• Andrew on April 17, 2012, 11:00 GMT

    @landl47/ jmcilhinney - UDRS was to stop howlers. As has already been said, there would too many close decisions in cricket to use the technology all the time. If Powell wasn't confident enough to use it, that's a shame, hopefully it won't be decisive in the outcome. The only changes I want to see is that 1) All technology is available ALL the time, ICC can subsidise the less affluent Boards, & 2) If a review is declined where a ball is either half hitting or half not, the team that loses the decision, does not lose a review. Other than that I'm fine with UDRS & force myself to live with the odd quirk!

  • Roo on April 17, 2012, 10:52 GMT

    Tough gig being a wicketkeeper, there's only one of you... Batsmen 6-8, bowlers 4-8, all can have a bad day or even series, but keepers stand out like the proverbial... In Oz we are blessed with good FC keepers (6) atm but in the past at times we haven't... Just hope 1 or 2 stand up for the WI's & follow in some of the great footsteps from the past...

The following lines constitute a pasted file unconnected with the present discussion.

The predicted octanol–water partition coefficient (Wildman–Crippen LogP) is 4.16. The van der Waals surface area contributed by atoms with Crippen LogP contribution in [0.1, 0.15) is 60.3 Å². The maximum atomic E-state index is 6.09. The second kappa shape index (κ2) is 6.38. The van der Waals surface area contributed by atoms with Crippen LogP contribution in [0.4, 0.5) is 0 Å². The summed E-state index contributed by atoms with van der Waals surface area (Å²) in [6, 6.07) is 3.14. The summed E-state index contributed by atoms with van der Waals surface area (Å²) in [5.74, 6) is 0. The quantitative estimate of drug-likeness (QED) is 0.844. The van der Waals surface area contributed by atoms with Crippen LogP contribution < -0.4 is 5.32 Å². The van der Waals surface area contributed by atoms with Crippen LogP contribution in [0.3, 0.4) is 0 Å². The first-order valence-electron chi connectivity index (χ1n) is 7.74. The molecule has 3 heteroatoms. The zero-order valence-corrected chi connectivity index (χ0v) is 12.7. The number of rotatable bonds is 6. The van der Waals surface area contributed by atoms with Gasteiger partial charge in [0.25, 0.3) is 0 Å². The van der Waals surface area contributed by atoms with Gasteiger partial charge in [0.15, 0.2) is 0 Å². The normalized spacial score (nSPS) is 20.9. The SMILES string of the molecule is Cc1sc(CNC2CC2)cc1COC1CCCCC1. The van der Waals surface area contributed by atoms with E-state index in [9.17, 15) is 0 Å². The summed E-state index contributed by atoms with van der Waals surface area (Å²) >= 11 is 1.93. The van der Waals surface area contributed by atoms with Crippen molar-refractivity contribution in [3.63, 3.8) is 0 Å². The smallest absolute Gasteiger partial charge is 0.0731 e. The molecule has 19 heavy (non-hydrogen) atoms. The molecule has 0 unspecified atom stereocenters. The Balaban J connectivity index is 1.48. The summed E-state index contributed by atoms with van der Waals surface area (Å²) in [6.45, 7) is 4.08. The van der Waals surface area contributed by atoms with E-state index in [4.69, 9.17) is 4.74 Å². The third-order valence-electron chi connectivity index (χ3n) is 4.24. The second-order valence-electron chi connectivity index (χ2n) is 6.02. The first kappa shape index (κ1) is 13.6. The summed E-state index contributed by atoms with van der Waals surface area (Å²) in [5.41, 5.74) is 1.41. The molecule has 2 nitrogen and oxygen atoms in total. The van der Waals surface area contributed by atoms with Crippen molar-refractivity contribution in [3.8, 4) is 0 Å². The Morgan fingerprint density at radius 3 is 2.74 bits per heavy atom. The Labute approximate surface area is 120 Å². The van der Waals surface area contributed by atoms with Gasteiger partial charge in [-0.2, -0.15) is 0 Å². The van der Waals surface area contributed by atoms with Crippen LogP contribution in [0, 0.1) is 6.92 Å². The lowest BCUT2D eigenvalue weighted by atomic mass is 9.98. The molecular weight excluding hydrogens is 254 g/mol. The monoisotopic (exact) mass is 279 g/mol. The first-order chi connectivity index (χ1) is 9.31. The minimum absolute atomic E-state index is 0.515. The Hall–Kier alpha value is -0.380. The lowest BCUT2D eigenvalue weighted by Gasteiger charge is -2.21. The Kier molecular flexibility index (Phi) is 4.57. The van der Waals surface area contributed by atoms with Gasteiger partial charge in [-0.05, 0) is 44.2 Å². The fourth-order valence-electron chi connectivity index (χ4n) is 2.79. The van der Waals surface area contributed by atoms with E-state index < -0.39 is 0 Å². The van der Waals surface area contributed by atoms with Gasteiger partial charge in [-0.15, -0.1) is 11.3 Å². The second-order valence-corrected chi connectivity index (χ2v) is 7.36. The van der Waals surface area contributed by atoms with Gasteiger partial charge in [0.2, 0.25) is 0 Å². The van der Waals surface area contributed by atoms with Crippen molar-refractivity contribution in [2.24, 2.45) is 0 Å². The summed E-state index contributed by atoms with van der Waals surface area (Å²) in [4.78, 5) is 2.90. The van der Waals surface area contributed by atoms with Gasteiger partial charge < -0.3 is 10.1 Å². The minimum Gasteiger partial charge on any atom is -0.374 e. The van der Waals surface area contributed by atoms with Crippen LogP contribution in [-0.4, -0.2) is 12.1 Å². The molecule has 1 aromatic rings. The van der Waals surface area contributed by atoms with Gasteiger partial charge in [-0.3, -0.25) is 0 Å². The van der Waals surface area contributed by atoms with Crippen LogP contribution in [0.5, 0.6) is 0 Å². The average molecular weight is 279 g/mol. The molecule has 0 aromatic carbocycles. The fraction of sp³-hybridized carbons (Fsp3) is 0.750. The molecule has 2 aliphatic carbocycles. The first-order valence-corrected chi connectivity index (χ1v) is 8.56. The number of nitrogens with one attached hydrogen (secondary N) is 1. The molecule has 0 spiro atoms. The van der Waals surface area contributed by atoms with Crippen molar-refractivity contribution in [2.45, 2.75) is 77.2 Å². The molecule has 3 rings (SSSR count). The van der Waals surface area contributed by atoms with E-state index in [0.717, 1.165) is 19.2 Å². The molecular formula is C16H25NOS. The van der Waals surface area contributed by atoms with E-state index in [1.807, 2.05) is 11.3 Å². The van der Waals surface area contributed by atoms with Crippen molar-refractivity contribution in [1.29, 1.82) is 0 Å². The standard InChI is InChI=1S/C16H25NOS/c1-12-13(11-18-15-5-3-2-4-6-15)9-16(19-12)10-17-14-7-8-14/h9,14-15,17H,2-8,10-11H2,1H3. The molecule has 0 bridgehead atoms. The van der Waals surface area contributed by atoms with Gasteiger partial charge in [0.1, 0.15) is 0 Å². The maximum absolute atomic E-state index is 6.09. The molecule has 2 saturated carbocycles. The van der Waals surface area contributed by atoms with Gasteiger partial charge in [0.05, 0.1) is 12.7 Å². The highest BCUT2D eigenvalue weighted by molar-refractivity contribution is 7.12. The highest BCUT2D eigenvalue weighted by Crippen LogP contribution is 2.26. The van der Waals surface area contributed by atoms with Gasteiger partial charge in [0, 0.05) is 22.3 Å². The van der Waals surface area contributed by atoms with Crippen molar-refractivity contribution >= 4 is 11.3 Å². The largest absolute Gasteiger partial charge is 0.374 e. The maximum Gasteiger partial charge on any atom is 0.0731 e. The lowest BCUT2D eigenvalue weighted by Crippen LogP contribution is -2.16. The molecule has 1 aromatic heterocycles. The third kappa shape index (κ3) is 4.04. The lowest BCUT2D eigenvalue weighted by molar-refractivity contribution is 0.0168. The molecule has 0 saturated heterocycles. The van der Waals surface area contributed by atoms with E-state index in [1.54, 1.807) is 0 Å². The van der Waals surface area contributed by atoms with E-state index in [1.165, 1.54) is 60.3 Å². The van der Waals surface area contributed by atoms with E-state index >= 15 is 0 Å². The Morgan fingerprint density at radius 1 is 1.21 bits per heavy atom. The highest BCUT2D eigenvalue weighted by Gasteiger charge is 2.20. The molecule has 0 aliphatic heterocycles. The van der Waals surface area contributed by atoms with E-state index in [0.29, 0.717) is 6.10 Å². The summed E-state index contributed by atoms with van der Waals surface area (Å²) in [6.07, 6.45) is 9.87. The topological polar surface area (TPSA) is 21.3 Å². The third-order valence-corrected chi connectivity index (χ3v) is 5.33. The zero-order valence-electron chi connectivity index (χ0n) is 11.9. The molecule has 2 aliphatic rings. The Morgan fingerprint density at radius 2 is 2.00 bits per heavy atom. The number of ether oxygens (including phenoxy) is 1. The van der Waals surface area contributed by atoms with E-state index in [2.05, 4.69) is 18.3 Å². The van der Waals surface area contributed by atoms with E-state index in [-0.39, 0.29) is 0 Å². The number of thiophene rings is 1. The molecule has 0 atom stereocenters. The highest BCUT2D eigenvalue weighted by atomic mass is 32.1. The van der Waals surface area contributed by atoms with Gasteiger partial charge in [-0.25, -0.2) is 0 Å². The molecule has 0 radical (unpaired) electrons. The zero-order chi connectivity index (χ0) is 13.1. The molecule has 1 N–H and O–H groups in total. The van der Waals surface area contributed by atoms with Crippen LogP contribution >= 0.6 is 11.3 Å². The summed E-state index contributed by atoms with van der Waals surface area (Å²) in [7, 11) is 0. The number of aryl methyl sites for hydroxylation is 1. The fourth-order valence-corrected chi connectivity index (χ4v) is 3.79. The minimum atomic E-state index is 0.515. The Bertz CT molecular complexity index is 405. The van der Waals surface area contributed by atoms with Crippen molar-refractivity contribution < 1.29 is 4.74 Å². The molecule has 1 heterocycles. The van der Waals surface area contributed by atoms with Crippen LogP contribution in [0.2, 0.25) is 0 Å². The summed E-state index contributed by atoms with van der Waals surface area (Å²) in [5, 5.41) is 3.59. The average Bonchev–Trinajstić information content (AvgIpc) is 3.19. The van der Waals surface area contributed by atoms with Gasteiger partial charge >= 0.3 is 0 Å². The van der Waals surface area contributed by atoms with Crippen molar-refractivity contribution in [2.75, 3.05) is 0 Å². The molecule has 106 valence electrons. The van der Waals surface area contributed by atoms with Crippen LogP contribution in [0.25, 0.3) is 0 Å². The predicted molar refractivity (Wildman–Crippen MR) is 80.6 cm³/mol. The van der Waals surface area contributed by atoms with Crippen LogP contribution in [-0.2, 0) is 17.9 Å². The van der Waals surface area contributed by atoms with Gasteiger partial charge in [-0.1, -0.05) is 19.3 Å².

• trevor on April 17, 2012, 10:43 GMT

    Time! A key factor in addressing this young WINDIES team. They need to work consistently to come together as a winning unit; The talent is there, yet they lack the experience in the middle.Gibson & Sammy still have plenty of work to do.Characters still need to be built in order for them to become winners. The experience that would,ve help[namely Samuels, Gayle, Sarwan] for one reason or another haven,t committed themselves to WI cricket. Especially Gayle & Sarwan.No they haven,t.Let me make this quite clear--Gayle, Sarwan, & Samuels along with Chanderpaul would,ve been a different WINDIES team;Installing confidence in the younger players at this stage of their entrance in WI cricket. It is time Pollard & Dwayne Smith were seen as Test players: Lets see how WINDIES replys.Deonarine needs to bat a little higher:It may be time to let Brathwaite, Powell & dare i say it Barath take a rest.They need to see the game from a different angle.Go Windies.

  • Justin on April 17, 2012, 8:48 GMT